41. The method of claim 31, wherein the activator solution is a compound that contains palladium, gold, or platinum.
42. The method of claim 31, wherein the dielectric is a polymer or a plastic.
43. The method of claim 31, wherein the conductor metal is selected from the group consisting of copper, aluminum, and tungsten
44. The method of claim 31, wherein
the conductor metal is copper,
the dielectric is a polymer or a plastic,
the activator solution contains palladium,
the second acid solution removes palladium ions trapped on the dielectric surface, and
the overcoat metal contains nickel.
Description
FIELD OF THE INVENTION

The invention relates to selective electroless plating of an overcoat metal on a conductor metal without plating on a dielectric surface of a substrate. It is useful in the process of making printed circuits and particularly useful for the manufacture of high resolution circuit boards and interconnect substrates.

BACKGROUND OF THE INVENTION

In the fabrication of microelectronic interconnect substrates which typically use copper as the electrical conductor, a protective overcoat is often required because copper tends to be corroded by many hostile chemicals. This undesired corrosion degrades adhesion of the materials as well as other properties. (Polyimide, which is often used as the dielectric material, may not only contain moisture which can corrode the copper, but also attract copper diffusion.) In the fabrication of mulitlayer copper/dielectric interconnect substrates, the copper needs to be protected against corrosion and/or diffusion with an overcoat material such as nickel, chromium, titanium, or brown copper oxide.

In the past, difficulty has been experienced in accurately depositing electroless metal (or metal alloys) on closely defined copper features on a dielectric surface. There is a tendency for dielectric material to become sensitized and receive deposits of metal. Such undesired deposition of metal can cause short circuits between the circuitry elements. This constitutes a serious limitation of fabrication processes.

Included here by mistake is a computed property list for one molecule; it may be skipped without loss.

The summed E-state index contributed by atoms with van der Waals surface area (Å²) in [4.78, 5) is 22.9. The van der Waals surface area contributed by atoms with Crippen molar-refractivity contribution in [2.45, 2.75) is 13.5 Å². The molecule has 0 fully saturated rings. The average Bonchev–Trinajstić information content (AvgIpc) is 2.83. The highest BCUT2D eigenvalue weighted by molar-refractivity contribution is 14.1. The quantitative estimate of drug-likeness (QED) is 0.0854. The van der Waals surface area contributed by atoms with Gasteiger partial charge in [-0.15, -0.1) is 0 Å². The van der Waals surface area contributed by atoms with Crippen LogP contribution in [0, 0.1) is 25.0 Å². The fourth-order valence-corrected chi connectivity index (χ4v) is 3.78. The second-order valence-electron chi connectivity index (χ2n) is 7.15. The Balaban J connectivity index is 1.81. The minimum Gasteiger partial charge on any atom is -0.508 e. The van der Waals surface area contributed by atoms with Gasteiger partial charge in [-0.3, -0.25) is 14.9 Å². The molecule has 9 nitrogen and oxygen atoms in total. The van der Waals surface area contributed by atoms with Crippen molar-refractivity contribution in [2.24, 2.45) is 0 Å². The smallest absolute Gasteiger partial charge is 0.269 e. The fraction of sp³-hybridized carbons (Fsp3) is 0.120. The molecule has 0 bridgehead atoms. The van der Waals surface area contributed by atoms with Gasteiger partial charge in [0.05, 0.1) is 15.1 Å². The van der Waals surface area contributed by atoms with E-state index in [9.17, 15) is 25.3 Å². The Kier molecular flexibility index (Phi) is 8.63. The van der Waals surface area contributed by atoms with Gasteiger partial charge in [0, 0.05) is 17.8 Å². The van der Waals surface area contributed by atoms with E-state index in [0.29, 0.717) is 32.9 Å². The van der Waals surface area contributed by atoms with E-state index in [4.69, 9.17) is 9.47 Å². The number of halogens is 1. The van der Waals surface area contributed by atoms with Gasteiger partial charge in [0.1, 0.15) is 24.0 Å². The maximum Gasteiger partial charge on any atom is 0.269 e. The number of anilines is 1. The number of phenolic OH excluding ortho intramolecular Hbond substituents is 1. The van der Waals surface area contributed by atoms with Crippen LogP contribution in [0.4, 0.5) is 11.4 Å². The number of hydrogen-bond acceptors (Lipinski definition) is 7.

Prior methods which employed selective overplating of copper conductors with electroless metals were not very effective. One major problem that causes non-selective plating is the trapping of metal ions, such as palladium (II), from the activation process. The small amount of trapped metal ions on the dielectric surface can be reduced when contacted with an electroless plating solution. Depending on the circuitry complexity, it can be extremely difficult to remove the trapped ions by water or alkaline solutions. Potentially, the copper structure on the dielectric surface may block the hydrodynamic force during the rinsing process. In most cases, even a spin rinse is not effective; especially in the dense areas of the surface. Ultrasonic rinsing definitely assists the removal of these trapped ions, but also removes the palladium metal particles deposited on the copper surface. This then causes that section of the copper surface to become non-catalytic and results in uneven electroless plating. Alternate approaches have included the use of a plasma discharge to make the polyimide surface hydrophobic before soaking in an activator solution so that the metal ions are not trapped. The results, though, have been very unpredictable due to the uneven wettability of the surface. In addition, this pretreatment greatly degrades the adhesion between polyimide layers necessitating a further plasma discharge to remove the hydrophobic surface and ensure good adhesion between the polyimide layers. This increases the complexity of the fabrication process.

Prior attempts to solve these problems have included the following:

U.S. Pat. No. 4,810,332, which issued to J.D. Pan on Mar. 7, 1989 describes the use of thin polyimide layers and a metal electroplating mask for electroplating nickel on copper pillars. The major problems associated with this process are (i) the metal being undercut during the interconnect stripping process; (ii) shorting across the metal traces because the polyimide layer is too thin; (iii) shorting across the metal trace because of cracks in the polyimide; (iv) failure of the metal to plate due to organic scum; and (v) the copper is only partially protected due to incomplete coverage by the overcoat metal.